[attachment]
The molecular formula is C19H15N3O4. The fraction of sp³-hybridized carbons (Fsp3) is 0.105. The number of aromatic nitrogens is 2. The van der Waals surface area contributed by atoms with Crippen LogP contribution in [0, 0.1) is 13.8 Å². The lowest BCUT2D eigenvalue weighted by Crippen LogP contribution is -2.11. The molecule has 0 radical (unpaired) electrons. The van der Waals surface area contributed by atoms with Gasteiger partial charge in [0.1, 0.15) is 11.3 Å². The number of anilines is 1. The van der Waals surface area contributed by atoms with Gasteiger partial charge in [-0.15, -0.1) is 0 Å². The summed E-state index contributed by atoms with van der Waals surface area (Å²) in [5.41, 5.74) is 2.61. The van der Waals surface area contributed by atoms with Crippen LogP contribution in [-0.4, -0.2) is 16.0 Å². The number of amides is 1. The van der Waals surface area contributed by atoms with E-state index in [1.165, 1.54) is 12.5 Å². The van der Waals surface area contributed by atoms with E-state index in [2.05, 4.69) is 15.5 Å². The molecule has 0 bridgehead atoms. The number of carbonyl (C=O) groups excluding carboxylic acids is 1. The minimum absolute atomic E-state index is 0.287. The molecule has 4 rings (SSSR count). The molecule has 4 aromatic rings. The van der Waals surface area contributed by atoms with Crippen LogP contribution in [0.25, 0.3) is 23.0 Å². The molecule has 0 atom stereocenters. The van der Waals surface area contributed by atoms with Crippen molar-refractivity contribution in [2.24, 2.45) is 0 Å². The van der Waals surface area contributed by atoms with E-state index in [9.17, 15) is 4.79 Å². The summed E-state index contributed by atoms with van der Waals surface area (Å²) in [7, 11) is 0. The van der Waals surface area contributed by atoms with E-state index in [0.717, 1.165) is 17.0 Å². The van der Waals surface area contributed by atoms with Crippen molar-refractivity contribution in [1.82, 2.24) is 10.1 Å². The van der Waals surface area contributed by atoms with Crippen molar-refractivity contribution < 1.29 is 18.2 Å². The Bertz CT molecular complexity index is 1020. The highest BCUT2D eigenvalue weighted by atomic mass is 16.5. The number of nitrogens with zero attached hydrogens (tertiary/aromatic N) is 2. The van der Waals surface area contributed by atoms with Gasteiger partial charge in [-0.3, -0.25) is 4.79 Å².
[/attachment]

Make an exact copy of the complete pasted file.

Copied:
The molecular formula is C19H15N3O4. The fraction of sp³-hybridized carbons (Fsp3) is 0.105. The number of aromatic nitrogens is 2. The van der Waals surface area contributed by atoms with Crippen LogP contribution in [0, 0.1) is 13.8 Å². The lowest BCUT2D eigenvalue weighted by Crippen LogP contribution is -2.11. The molecule has 0 radical (unpaired) electrons. The van der Waals surface area contributed by atoms with Gasteiger partial charge in [0.1, 0.15) is 11.3 Å². The number of anilines is 1. The van der Waals surface area contributed by atoms with Gasteiger partial charge in [-0.15, -0.1) is 0 Å². The summed E-state index contributed by atoms with van der Waals surface area (Å²) in [5.41, 5.74) is 2.61. The van der Waals surface area contributed by atoms with Crippen LogP contribution in [-0.4, -0.2) is 16.0 Å². The number of amides is 1. The van der Waals surface area contributed by atoms with E-state index in [1.165, 1.54) is 12.5 Å². The van der Waals surface area contributed by atoms with E-state index in [2.05, 4.69) is 15.5 Å². The molecule has 0 bridgehead atoms. The number of carbonyl (C=O) groups excluding carboxylic acids is 1. The minimum absolute atomic E-state index is 0.287. The molecule has 4 rings (SSSR count). The molecule has 4 aromatic rings. The van der Waals surface area contributed by atoms with Crippen LogP contribution in [0.25, 0.3) is 23.0 Å². The molecule has 0 atom stereocenters. The van der Waals surface area contributed by atoms with Crippen molar-refractivity contribution in [2.24, 2.45) is 0 Å². The van der Waals surface area contributed by atoms with E-state index in [9.17, 15) is 4.79 Å². The summed E-state index contributed by atoms with van der Waals surface area (Å²) in [7, 11) is 0. The van der Waals surface area contributed by atoms with E-state index in [0.717, 1.165) is 17.0 Å². The van der Waals surface area contributed by atoms with Crippen molar-refractivity contribution in [1.82, 2.24) is 10.1 Å². The van der Waals surface area contributed by atoms with Crippen molar-refractivity contribution < 1.29 is 18.2 Å². The Bertz CT molecular complexity index is 1020. The highest BCUT2D eigenvalue weighted by atomic mass is 16.5. The number of nitrogens with zero attached hydrogens (tertiary/aromatic N) is 2. The van der Waals surface area contributed by atoms with Gasteiger partial charge in [-0.3, -0.25) is 4.79 Å².